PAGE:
Written by Toshiki Tabata
This essay is going to discuss whether Russia or China could be a threat to the current world order that Western countries dominate. To answer this question, some further questions have to be clarified: how could those countries even be a threat to the current liberal world order? If they can be a threat, how will they have an impact on the world order?
This essay is divided into two parts. The first part examines what sort of world order Russia and China attempt to establish. After introducing three types of views, this essay will demonstrate that Oliver Stuenkel’s view is the closest to the vision of new world order held by Russia and China, by examining political will of both countries. In the second part, based on the discussion in the first part, it will be examined whether those countries have capability to build a new world order in accordance with its vision, and whether those countries can be threat to the current world order. Through these discussion, this essay concludes that China will be a bigger threat to the current world order.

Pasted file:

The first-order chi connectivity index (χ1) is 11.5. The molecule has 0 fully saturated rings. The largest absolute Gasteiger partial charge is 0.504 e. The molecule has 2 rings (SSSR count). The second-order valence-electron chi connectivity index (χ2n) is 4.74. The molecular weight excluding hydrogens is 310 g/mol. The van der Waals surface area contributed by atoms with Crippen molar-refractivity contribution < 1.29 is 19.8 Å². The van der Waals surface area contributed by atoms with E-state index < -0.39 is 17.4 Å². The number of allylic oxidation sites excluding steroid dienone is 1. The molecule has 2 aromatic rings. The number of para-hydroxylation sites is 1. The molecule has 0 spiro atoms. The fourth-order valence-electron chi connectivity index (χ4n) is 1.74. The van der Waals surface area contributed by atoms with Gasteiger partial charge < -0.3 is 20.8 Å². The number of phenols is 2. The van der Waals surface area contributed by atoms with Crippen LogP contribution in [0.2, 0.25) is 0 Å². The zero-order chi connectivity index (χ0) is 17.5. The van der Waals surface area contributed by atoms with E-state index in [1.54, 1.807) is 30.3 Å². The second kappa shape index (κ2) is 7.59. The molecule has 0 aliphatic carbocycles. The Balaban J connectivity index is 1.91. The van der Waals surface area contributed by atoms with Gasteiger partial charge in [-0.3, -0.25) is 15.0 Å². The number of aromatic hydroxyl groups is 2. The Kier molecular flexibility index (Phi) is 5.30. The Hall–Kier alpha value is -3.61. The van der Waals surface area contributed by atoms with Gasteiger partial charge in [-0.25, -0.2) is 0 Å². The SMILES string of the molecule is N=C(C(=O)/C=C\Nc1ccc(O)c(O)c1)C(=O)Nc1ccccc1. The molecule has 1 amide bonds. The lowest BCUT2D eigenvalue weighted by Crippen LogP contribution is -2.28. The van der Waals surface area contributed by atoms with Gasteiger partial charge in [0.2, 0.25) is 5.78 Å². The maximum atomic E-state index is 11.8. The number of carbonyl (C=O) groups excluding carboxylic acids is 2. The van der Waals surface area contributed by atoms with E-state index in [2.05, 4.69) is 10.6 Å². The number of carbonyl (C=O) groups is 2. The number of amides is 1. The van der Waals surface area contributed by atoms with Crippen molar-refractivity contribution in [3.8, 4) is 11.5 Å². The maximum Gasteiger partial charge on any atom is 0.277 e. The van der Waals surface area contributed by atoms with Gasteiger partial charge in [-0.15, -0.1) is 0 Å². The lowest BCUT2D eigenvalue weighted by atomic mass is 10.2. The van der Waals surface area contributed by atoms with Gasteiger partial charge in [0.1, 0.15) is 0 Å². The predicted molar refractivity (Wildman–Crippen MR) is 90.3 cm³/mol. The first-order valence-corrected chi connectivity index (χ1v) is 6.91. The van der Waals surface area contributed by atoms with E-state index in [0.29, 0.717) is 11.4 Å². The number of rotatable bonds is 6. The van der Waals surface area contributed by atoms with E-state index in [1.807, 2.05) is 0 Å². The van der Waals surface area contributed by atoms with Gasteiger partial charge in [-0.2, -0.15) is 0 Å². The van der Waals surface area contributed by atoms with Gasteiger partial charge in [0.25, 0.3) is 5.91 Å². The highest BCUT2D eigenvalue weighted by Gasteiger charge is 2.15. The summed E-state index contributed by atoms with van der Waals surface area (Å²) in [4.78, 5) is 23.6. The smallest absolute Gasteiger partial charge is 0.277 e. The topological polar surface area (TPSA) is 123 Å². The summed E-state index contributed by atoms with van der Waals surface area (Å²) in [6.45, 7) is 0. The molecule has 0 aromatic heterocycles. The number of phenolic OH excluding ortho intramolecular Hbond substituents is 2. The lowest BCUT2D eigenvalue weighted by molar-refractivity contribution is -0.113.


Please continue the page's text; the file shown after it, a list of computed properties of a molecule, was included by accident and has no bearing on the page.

Toshiki Tabata is originally from Japan, and has a master’s degree in Geopolitics and Grand Strategy from the University of Sussex. This essay is reprinted in CAPIR with the author’s permission.
Today, Western powers such as the United States, the European Union, and Japan are faced with confrontation with Russia and China. It can be said that this rivalry is the result of misguided foreign policies. The United States has failed to correctly interpret intentions of China and Russia. Against rising China, the United States implemented a policy which aimed to promote regime change in China, in the belief that economic growth will give an incentive for this country to move towards political liberalisation. As a result of that policy, China grew richer and stronger without becoming a liberal democracy (Friedberg, 2011). After the collapse of the Soviet Union, and despite Russia’s willingness to join the Western world order, the West was not able to integrate Russia into the international institutions since they adhered to conditionality which enforce Russia to reform its political and economic systems (Sakwa, 2008) In today’s volatile world where power is transitioning from the hegemon to emerging countries, foreign policy based on misconception can be quite dangerous. Thus, answering this essay’s question would be beneficial to form a basic understanding of emerging world order in order to articulate proper foreign policy for Western countries.